Friday December 6, 2013
Great leaders spend a significant amount of time, and often money, supporting their employees with learning and development. How many of these senior professionals, however, are receiving the same investment so they too can grow and succeed? Not only has research shown that 73% believe they achieve their goals sooner, the TICP reported that high performing organisations are five times as effective at leadership development than low performing organisations,; proving that whatever the level of employee, development is a crucial factor to the success of both individual and organisation.
There are a number of methods to drive a learning culture in your business; and these should be varied to ensure it’s the right fit for the person and business. There are also plenty of low/no cost ways to ensure for continual development; click here to read our top three tips.
1. Make learning and development accessible
Developing yourself and / or your team doesn’t need to break the bank. There are many low / no cost learning tools such as reading books and journals, eLearning, providing in-house libraries and short, snappy ‘knowledge’ sessions, webcasts, job swaps and secondments work as well as, if not better than, classroom based sessions Individuals will have preferred learning styles, so it is important to embrace these and offer a variety of tools to support them..
2. Review progress regularly
Talk about learning on a regular basis; whether that’s your own with your manager or your teams. Encourage people at all levels to drive their aspirations, allowing them to establish goals and identify the development that they need to help achieve. Setting own goals makes the person responsible for their desired outcomes; providing inspiration to accomplish. If you’ve not set any, the end of the year provides a great opportunity to review, reflect and outline what you plan to do in 2014 – do it now….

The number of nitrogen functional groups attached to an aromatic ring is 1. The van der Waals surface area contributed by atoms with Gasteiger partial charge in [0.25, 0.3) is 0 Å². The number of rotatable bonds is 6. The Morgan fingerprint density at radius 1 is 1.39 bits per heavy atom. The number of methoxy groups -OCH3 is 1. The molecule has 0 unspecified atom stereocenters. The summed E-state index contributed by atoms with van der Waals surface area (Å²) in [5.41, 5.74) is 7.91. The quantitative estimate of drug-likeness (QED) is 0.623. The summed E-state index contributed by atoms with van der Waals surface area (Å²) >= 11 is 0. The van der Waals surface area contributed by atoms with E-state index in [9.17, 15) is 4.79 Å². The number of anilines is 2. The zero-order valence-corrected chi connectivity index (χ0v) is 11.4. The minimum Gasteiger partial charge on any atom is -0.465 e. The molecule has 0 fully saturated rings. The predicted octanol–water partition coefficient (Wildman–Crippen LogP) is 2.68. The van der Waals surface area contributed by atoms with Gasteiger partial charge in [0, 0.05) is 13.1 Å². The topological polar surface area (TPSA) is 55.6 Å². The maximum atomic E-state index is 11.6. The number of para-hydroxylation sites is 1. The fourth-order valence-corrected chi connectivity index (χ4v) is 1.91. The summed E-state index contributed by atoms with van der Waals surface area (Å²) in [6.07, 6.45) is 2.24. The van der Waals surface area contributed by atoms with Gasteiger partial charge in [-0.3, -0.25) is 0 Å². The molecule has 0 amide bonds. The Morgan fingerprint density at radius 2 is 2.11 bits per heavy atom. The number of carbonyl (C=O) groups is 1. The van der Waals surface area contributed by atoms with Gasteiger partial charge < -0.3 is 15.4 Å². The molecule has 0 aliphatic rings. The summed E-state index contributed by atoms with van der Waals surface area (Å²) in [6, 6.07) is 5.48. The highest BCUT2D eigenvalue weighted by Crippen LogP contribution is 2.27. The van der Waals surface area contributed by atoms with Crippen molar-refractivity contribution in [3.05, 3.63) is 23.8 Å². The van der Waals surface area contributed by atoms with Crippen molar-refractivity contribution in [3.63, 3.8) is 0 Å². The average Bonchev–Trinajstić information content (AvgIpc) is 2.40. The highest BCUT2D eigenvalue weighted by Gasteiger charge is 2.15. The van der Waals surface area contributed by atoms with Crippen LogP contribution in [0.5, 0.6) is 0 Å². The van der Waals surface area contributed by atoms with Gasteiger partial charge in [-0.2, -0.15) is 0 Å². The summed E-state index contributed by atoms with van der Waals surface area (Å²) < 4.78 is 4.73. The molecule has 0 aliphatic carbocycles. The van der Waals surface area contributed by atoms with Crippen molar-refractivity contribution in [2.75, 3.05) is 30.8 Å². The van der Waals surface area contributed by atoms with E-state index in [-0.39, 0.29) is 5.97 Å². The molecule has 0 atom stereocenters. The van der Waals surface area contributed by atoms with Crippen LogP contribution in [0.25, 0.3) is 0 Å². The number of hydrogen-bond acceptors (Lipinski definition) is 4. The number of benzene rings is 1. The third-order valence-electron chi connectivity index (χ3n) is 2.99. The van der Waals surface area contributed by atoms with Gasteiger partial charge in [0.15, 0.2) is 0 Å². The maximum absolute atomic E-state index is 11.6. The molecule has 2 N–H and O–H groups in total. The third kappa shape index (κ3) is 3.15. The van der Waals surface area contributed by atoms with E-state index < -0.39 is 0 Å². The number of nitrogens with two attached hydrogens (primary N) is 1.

3. Mentoring and coaching
These useful support tools allow individuals to talk through challenges with a trained coach or mentor who is often more senior and experienced. Not only does it help find resolutions, it can provide ample opportunity to learn detailed industry knowledge, discuss career aspirations and progress, bounce ideas and even adopt useful mentoring / coaching behaviours which can be used within the team back in the workplace.
It’s important that at all levels employees are challenged and encouraged to drive their own progress and reach their full potential. This in return will give your organisation engaged and productive people, achieving their own goals and those of the organisation. After all if your organisation is growing; leaders and employees need to grow too.